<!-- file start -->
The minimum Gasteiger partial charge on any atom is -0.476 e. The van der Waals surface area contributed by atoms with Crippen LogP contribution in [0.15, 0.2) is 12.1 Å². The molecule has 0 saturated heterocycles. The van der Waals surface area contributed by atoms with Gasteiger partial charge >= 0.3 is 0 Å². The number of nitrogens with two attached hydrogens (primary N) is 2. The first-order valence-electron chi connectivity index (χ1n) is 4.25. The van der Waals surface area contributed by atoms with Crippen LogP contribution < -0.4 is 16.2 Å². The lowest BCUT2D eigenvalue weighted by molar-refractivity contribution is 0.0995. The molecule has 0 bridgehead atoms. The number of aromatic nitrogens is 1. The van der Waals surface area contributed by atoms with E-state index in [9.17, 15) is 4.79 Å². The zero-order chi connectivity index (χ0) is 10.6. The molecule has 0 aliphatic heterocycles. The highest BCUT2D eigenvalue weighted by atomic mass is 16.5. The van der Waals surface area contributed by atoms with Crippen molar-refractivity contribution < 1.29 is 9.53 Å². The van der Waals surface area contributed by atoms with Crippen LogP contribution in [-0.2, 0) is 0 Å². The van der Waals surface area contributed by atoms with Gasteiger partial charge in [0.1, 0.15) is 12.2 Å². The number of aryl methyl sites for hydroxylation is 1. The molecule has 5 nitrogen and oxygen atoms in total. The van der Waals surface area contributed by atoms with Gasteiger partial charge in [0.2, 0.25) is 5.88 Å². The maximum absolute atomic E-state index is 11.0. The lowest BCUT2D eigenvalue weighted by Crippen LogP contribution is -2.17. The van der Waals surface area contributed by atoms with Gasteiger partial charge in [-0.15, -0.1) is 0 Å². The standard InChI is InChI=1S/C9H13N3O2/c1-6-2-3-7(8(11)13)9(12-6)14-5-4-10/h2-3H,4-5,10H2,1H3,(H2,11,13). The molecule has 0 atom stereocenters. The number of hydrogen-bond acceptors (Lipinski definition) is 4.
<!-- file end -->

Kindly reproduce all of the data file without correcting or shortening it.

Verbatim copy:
The minimum Gasteiger partial charge on any atom is -0.476 e. The van der Waals surface area contributed by atoms with Crippen LogP contribution in [0.15, 0.2) is 12.1 Å². The molecule has 0 saturated heterocycles. The van der Waals surface area contributed by atoms with Gasteiger partial charge >= 0.3 is 0 Å². The number of nitrogens with two attached hydrogens (primary N) is 2. The first-order valence-electron chi connectivity index (χ1n) is 4.25. The van der Waals surface area contributed by atoms with Crippen LogP contribution < -0.4 is 16.2 Å². The lowest BCUT2D eigenvalue weighted by molar-refractivity contribution is 0.0995. The molecule has 0 bridgehead atoms. The number of aromatic nitrogens is 1. The van der Waals surface area contributed by atoms with E-state index in [9.17, 15) is 4.79 Å². The zero-order chi connectivity index (χ0) is 10.6. The molecule has 0 aliphatic heterocycles. The highest BCUT2D eigenvalue weighted by atomic mass is 16.5. The van der Waals surface area contributed by atoms with Crippen molar-refractivity contribution < 1.29 is 9.53 Å². The van der Waals surface area contributed by atoms with Crippen LogP contribution in [-0.2, 0) is 0 Å². The van der Waals surface area contributed by atoms with Gasteiger partial charge in [0.1, 0.15) is 12.2 Å². The number of aryl methyl sites for hydroxylation is 1. The molecule has 5 nitrogen and oxygen atoms in total. The van der Waals surface area contributed by atoms with Gasteiger partial charge in [0.2, 0.25) is 5.88 Å². The maximum absolute atomic E-state index is 11.0. The lowest BCUT2D eigenvalue weighted by Crippen LogP contribution is -2.17. The van der Waals surface area contributed by atoms with Gasteiger partial charge in [-0.15, -0.1) is 0 Å². The standard InChI is InChI=1S/C9H13N3O2/c1-6-2-3-7(8(11)13)9(12-6)14-5-4-10/h2-3H,4-5,10H2,1H3,(H2,11,13). The molecule has 0 atom stereocenters. The number of hydrogen-bond acceptors (Lipinski definition) is 4.